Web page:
Physical Therapy for Shoulder Pain - GetPT Blog (2022)

In a metaphorical context, the shoulder often is associated with carrying great weight—for example, “shouldering the blame” or “crying on someone’s shoulder.” But while the shoulder is not an inherently weight-bearing joint, it is one of the most commonly injured structures in the human body.

Luckily, physical therapy is highly effective in treating most shoulder conditions and injuries. But before we go into depth about various treatments for shoulder pain, let’s go over the basic anatomy of this famous connective structure.

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The Anatomy of the Shoulder

Often compared to a ball and socket, the shoulder connects the upper arm with the upper torso. Specifically, it holds together the humerus (i.e., the upper-arm bone), the scapula (i.e., the shoulder blade), and the clavicle (i.e., the collar bone). Soft-tissue elements of the shoulder include numerous ligaments and muscular attachments that support the joint and allow for movement.

While most people think of the shoulder as a single joint, it actually is a combination of three separate joints. They are:

  1. The glenohumeral (GH) joint, in which the rounded end of the humerus sits inside of the slightly cupped surface of the glenoid.
  2. The acromioclavicular (AC) joint, which joins the scapula to the clavicle.
  3. The scapulothoracic (ST) joint, which is the area in which the scapula lies over the back of the rib cage, also known as the thorax.

Another anatomical structure contained within the shoulder—and often affected by injury—is the rotator cuff. The rotator cuff is made up of four muscles that wrap around, and help stabilize, the shoulder joint. Various tendons attach the muscles to the shoulder bones. Bursa sacs—small, fluid-filled membranes—help cushion the shoulder joints and minimize friction.

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The shoulder is one of the most mobile parts of the human body, featuring a larger, more varied range of motion than any other joint. However, this extraordinary flexibility comes at a cost: instability. Because of that instability, the shoulder is prone to many problems. While some shoulder issues respond well to good old-fashioned rest, many require medical attention. And physical therapy has proven highly effective in the treatment of shoulder injuries.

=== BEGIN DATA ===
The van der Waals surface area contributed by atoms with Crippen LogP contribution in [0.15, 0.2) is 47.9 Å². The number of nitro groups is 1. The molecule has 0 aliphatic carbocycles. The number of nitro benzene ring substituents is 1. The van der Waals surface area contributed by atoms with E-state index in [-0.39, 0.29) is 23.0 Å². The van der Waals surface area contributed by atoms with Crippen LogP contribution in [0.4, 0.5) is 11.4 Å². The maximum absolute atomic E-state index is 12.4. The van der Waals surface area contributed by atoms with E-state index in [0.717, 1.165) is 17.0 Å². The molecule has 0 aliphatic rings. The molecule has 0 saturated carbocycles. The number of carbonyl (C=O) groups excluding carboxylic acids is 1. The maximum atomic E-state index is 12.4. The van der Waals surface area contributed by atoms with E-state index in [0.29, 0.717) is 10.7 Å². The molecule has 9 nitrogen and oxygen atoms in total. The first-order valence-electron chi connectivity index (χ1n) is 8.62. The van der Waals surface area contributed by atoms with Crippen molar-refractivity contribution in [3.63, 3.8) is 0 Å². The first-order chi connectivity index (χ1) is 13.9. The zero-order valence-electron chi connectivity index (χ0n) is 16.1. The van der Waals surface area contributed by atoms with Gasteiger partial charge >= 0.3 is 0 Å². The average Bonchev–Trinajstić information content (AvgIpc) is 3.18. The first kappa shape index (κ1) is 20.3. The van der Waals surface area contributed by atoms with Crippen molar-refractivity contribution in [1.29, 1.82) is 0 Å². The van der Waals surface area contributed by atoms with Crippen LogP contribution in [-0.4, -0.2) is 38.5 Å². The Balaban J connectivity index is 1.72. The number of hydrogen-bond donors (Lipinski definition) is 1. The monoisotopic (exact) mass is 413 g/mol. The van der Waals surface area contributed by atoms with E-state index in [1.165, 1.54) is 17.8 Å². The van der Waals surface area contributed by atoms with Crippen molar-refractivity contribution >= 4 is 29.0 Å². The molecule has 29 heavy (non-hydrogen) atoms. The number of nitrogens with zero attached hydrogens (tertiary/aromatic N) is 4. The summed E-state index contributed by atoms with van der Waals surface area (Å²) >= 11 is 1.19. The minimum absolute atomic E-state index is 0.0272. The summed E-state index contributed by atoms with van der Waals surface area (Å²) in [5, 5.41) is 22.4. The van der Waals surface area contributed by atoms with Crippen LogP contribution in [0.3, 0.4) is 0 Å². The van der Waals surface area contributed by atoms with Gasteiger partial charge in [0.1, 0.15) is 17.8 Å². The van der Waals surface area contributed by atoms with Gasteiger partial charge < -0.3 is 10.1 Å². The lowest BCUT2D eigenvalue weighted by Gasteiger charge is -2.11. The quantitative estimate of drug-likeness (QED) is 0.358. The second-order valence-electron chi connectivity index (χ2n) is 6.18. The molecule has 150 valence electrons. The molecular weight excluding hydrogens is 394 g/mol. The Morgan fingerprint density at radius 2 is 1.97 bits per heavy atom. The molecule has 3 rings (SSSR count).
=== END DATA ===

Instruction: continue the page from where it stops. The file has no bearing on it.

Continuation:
Shoulder Problems and Causes

Generally, shoulder problems develop as the result of one or more of these factors:

  • Aging: As the body gets older, the tissue around the shoulder joint becomes less resilient, thus increasing the risk for injury. Also, as people become less active, disuse and atrophy lead to stiffness and weakness—two more injury risk factors.
  • Strain and overuse: These often are associated with repetitive motion and/or fatigue resulting from certain athletic activities (e.g., pitching a baseball) or job functions (e.g., lifting heaving objects, especially above the head).
  • Trauma: These types of injuries most commonly result from sports contact (e.g., football tackling) or accidents (e.g., falling on the shoulder). There are two types of trauma:
    • Macrotrauma occurs as the result of strong, violent force and often involves fractures, major tears, or dislocation.
    • Microtrauma is less severe and usually occurs as a consequence of non-violent strain, often resulting from everyday activities such as dragging a heavy piece of furniture or reaching for a box on the top shelf of the kitchen cabinet.

Common Shoulder Conditions

Pain or decreased mobility in the shoulder often result from one of the following issues:

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  • Rotator cuff tendonitis: The tendons in the rotator cuff sometimes get pinched underneath a bony prominence on the shoulder blade. When this happens, the tendons can become inflamed and painful.
  • Biceps tendonitis: The biceps tendon connects the biceps muscle in the upper arm to the front portion of the shoulder. It basically serves as a fifth rotator cuff tendon, providing additional stability to the front of the joint. Pain and inflammation can develop if the tendon gets pinched by the shoulder blade or by the ligaments connecting the collarbone and the shoulder blade.
  • Bursitis: If the bursa sacs in the shoulder joint become inflamed, they can thicken and impede movement in the joint. This results in pain and stiffness.
  • Osteoarthritis: This condition occurs when the cartilage in the shoulder deteriorates, thus increasing friction within the joint. It can result from several factors, including wear-and-tear over time, disease, infection, or injury. In addition to being painful, arthritis leads to stiffness that can impede full movement of the joint.